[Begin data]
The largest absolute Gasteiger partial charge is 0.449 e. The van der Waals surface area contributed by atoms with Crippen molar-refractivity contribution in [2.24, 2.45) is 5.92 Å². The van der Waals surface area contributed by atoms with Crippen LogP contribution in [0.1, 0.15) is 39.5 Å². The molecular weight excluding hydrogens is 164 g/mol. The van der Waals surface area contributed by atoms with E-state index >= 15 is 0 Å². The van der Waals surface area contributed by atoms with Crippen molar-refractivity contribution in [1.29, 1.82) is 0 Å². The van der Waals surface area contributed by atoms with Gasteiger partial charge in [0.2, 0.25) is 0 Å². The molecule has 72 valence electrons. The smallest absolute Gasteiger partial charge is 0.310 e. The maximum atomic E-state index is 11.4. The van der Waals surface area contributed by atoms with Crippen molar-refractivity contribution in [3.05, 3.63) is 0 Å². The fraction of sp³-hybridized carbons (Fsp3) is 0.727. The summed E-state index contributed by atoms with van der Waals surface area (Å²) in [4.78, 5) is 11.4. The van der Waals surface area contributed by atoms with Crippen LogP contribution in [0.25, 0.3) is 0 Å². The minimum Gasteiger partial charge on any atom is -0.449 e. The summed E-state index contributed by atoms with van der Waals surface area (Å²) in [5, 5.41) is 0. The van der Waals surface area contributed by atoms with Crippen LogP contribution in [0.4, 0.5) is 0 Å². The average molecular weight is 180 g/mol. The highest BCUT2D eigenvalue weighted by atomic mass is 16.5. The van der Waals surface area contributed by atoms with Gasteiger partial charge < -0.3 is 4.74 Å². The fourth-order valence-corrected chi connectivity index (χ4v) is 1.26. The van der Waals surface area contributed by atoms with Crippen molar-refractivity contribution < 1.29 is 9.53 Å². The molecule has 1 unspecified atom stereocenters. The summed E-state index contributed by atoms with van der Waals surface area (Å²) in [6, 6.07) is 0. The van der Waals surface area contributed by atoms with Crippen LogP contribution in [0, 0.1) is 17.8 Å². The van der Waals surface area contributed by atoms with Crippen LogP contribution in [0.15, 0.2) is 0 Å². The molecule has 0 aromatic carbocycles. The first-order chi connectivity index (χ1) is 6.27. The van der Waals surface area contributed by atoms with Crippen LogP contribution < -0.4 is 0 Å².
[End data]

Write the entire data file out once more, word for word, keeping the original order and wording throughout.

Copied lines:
The largest absolute Gasteiger partial charge is 0.449 e. The van der Waals surface area contributed by atoms with Crippen molar-refractivity contribution in [2.24, 2.45) is 5.92 Å². The van der Waals surface area contributed by atoms with Crippen LogP contribution in [0.1, 0.15) is 39.5 Å². The molecular weight excluding hydrogens is 164 g/mol. The van der Waals surface area contributed by atoms with E-state index >= 15 is 0 Å². The van der Waals surface area contributed by atoms with Crippen molar-refractivity contribution in [1.29, 1.82) is 0 Å². The van der Waals surface area contributed by atoms with Gasteiger partial charge in [0.2, 0.25) is 0 Å². The molecule has 72 valence electrons. The smallest absolute Gasteiger partial charge is 0.310 e. The maximum atomic E-state index is 11.4. The van der Waals surface area contributed by atoms with Crippen molar-refractivity contribution in [3.05, 3.63) is 0 Å². The fraction of sp³-hybridized carbons (Fsp3) is 0.727. The summed E-state index contributed by atoms with van der Waals surface area (Å²) in [4.78, 5) is 11.4. The van der Waals surface area contributed by atoms with Crippen LogP contribution in [0.25, 0.3) is 0 Å². The minimum Gasteiger partial charge on any atom is -0.449 e. The summed E-state index contributed by atoms with van der Waals surface area (Å²) in [5, 5.41) is 0. The van der Waals surface area contributed by atoms with Crippen LogP contribution in [0.4, 0.5) is 0 Å². The average molecular weight is 180 g/mol. The highest BCUT2D eigenvalue weighted by atomic mass is 16.5. The van der Waals surface area contributed by atoms with Gasteiger partial charge < -0.3 is 4.74 Å². The fourth-order valence-corrected chi connectivity index (χ4v) is 1.26. The van der Waals surface area contributed by atoms with Crippen molar-refractivity contribution < 1.29 is 9.53 Å². The molecule has 1 unspecified atom stereocenters. The summed E-state index contributed by atoms with van der Waals surface area (Å²) in [6, 6.07) is 0. The van der Waals surface area contributed by atoms with Crippen LogP contribution in [0, 0.1) is 17.8 Å². The van der Waals surface area contributed by atoms with Crippen LogP contribution in [0.15, 0.2) is 0 Å². The molecule has 0 aromatic carbocycles. The first-order chi connectivity index (χ1) is 6.27. The van der Waals surface area contributed by atoms with Crippen LogP contribution < -0.4 is 0 Å².